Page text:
THE KING'S CHOICE is based on the true the story about three dramatic days in April 1940, where the King of Norway is presented with an unimaginable ultimatum from the German armed forces: surrender or die. With Nazi soldiers hunting after them, the Royal Family is forced to flee the capital. In the best interest of the family, the Crown Princess Märtha leaves Norway with the children to seek refuge in Sweden, whilst King Haakon and the Crown Prince Olav flee to a small farming area just outside Elverum and meet the Germans head on. After three days of desperately trying to evade the Germans, King Haakon makes his final decision. He refuses to capitulate, even if it may cost him, his family and many Norwegians their lives.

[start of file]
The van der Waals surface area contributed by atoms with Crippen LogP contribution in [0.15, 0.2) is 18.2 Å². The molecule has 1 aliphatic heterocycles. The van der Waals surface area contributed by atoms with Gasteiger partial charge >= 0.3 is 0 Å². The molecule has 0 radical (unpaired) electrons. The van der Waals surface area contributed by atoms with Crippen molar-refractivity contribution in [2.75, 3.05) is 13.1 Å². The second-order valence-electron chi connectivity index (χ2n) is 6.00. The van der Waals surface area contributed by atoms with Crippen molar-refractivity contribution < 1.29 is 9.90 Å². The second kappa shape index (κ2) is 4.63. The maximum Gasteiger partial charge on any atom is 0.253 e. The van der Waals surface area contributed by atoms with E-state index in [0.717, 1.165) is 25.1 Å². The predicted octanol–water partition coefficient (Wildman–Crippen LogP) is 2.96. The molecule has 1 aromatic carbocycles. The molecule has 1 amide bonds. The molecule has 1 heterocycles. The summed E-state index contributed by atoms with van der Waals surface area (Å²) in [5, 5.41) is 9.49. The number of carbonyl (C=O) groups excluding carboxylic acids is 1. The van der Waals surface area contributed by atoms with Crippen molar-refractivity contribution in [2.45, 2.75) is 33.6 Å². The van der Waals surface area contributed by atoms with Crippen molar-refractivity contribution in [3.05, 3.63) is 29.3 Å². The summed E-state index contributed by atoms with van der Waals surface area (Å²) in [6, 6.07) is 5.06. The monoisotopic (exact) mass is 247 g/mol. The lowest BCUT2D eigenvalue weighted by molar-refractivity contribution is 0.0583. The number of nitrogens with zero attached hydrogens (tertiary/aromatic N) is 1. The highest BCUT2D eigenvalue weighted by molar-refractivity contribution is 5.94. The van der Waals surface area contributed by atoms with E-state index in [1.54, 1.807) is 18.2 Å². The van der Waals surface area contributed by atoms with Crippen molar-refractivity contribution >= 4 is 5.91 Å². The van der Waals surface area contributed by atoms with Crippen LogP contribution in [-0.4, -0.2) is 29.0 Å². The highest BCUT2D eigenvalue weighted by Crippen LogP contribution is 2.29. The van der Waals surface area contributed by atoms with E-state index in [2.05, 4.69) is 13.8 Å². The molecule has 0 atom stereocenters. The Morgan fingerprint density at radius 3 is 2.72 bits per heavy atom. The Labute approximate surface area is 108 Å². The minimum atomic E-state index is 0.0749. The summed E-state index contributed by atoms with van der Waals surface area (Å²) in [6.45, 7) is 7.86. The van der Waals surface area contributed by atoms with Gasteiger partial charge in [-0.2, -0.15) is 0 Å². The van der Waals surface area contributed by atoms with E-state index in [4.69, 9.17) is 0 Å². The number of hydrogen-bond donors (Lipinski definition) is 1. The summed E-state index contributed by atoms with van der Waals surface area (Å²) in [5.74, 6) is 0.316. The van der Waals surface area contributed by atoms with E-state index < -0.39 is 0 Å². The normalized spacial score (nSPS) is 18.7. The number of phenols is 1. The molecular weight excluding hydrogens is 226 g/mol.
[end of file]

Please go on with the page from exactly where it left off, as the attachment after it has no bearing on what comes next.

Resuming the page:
A deeply affecting story on a personal level, not only full of suspense and tension but also emotion. If Dunkirk is this year's Big World War Two film about the planes and the boats, this is the one about the people.
Proceeds in the manner of any number of war epics of the 1960s, sluggishly charting how the ostensibly ceremonial king acquired real negotiating power during a crisis - and had the resolve to lead his country into war.